By Remko Molenaar (Proxzor)
It is difficult for a new game to break through in the MOBA genre, since the market has fully grown to its potential, and the player base scattered over four major games. Given this competitive nature of the genre, it is extremely difficult to get your game popular, no matter how much money you throw at it. Dropzone is another game set to take on the MOBA genre, although focusing a bit more on the PvP aspect of the game rather than farming the lanes before PvP begins. Although monsters still have to be killed, you are in an endless race against the clock and your opponent for the win. Is the idea of Dropzone innovative enough? Lets find out.
In Dropzone you don’t get matched with teammates against another group of people, and even though there are game modes available like this, its main focus is the one versus one mode. In this mode your objective is simple – dominate the map and win. Obviously it sounds easier than it is. But how exactly do you win? Well unlike most MOBAs where you have to fight in a lane and jungle to push the enemy back until you get at their base, Dropzone takes a more simplistic approach. One that feels more reminiscent of an RTS than a moba, particularly with imagery of Starcraft coming to mind.
Scattered all around the maps are towers. When you claim these towers you get vision from a wider area. Besides the towers, you will also find packs of creepy slimy aliens that you will have to kill. And each pack of mobs has its own boss, and these bosses drop cores. Depending on the tier of the boss, it will drop an amount of cores that you will then have to take to the middle of the map. The player with the most cores handed in wins the game. It theory it sounds easy, but there is a lot more strategy involved than just trying to kill as aliens as fast as you possibly can and delivering these cores, because you still have an enemy that’s doing the same. An enemy that can intercept and steal the credit for your hard work!
What makes this game harder is that you have to control three individual Pilots. These Pilots are your heroes of the game, and since you have three of them you can use them for different strategic purposes. Most of the time these pilots fill some sort of a basic role, like tank, healer and main damage dealer. But I have played against many different combinations where they play around with gimmicky combinations that can catch you off guard. One example that comes to mind was a team where all three pilots could place down turrets to whittle you away with ranged zoning fire. Dropzone really lets you play around with the unique combinations that are possible, and there aren’t really any limits to what pilots you can take with you.
But I still want to talk about the elephant in the room, and I gotta say, I don’t really understand why they would do this. By winning games and leveling up, you get crates. Crates that can also be bought with real money, and do note, you already have to buy the game to be able to play it. And in these crates you will find skills for your pilots – skills that unquestionably make your pilots stronger in one way or another. It doesn’t seem fair to offer such things for purchase. You can still buy craters with the in game currency, but if you open your wallet and throw real money at the game I can definitely see you getting stronger without having to play the game. This brings me to another problem – what if you don’t have enough time to play?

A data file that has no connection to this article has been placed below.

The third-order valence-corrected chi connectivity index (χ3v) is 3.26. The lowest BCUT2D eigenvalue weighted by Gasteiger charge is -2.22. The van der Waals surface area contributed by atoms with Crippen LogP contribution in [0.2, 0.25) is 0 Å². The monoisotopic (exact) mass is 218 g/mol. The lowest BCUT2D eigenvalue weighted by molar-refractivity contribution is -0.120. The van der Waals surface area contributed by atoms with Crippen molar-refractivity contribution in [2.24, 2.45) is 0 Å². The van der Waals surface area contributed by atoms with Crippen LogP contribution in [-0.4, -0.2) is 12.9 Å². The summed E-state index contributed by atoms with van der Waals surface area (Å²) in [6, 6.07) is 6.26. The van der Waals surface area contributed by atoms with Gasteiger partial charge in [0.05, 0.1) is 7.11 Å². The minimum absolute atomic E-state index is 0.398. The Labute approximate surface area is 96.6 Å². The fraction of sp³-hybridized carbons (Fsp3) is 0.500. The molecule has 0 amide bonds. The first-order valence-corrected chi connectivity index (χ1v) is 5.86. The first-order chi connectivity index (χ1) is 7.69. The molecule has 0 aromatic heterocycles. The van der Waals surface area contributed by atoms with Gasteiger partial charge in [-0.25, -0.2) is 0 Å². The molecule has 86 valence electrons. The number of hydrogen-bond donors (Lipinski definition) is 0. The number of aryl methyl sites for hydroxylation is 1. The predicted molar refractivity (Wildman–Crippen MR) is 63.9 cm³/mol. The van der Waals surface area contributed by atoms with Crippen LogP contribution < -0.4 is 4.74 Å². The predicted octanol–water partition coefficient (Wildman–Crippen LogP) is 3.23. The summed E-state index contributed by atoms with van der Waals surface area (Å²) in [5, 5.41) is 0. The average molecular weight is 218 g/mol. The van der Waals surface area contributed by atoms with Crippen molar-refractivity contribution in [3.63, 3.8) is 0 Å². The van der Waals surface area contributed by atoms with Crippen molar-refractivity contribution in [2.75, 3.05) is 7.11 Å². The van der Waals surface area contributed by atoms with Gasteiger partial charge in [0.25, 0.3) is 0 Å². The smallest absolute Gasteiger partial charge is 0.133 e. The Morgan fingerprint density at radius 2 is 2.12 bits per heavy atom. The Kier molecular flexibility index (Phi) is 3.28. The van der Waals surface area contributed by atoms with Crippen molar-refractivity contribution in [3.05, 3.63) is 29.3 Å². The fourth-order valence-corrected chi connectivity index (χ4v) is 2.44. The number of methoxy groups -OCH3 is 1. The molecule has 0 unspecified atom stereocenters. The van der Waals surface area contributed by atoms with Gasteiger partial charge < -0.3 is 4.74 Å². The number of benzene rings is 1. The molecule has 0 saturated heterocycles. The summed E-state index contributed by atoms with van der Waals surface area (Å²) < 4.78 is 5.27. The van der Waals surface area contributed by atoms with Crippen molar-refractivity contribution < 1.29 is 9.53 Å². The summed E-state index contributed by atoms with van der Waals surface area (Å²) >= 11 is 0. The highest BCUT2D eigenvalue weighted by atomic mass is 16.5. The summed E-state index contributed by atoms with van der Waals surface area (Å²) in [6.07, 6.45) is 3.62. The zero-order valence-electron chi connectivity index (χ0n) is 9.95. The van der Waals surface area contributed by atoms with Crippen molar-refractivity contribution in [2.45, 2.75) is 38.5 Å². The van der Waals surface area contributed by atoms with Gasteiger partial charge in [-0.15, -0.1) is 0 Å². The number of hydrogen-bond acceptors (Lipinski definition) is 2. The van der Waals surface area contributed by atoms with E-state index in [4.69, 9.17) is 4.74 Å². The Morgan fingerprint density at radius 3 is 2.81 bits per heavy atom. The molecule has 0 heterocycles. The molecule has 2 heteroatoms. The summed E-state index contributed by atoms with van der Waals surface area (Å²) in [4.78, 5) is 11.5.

Obviously the game is all about getting matched against people of your own skill, but what happens if the player you are playing against has unlocked all of the skills? That doesn’t really make a fair fight does it? Dropzone is a beautiful game, probably one of the best looking MOBA/Strategy games I have seen over the years, and the concept itself is also refreshing. It brings a very unique idea to the genre and as a strategy fan I just absolutely love it. But at the same time I just cannot support the idea of getting stronger through real money, especially when the game already has to be bought, and it’s not a very cheap game to buy into early access on either.
Besides the quick play mode where you fight other players, you can also do the infestation mode. This is the survival mode where you will have to defend a base that is placed in the middle. With turrets all around it as a defense, you will have to assemble your forces accordingly to fight an endless wave of monsters while trying to get as many cores delivered as possible. It’s a fun way to learn the various strengths and weaknesses of pilots in a PvE setting, and makes for a great trial run for untested team comps. This mode can also be played with friends so it’s definitely a recommendation when you get tired battling it out against other players.
State of the Game: Good
Dropzone is innovative enough that I can see the game get a lot of fans. But at the same time there are aspects holding back its potential. Although getting Jovians (the ingame currency) by doing daily missions and just playing in general, I do think it’s a bit strange that you can pay to gain an advantage, when the game already has to be bought. If the game were completely free I could somewhat understand this decision, but even then unlocking skill shouldn’t ever be possible. The game itself is good, pretty good, and with enough support I can definitely see Dropzone having a nice community built around it. The quick match mode is a ton of fun, although I would’ve loved to see a bit more around it. Every game is played on the same layout, against the same type of monsters and I can fully understand if it gets boring after a while. The game is still in Early Access, and has room for improvement, and once the game is fully finished it is supposed to be free to play. Hopefully that remains in their agenda and we see an improved monetization system going forward.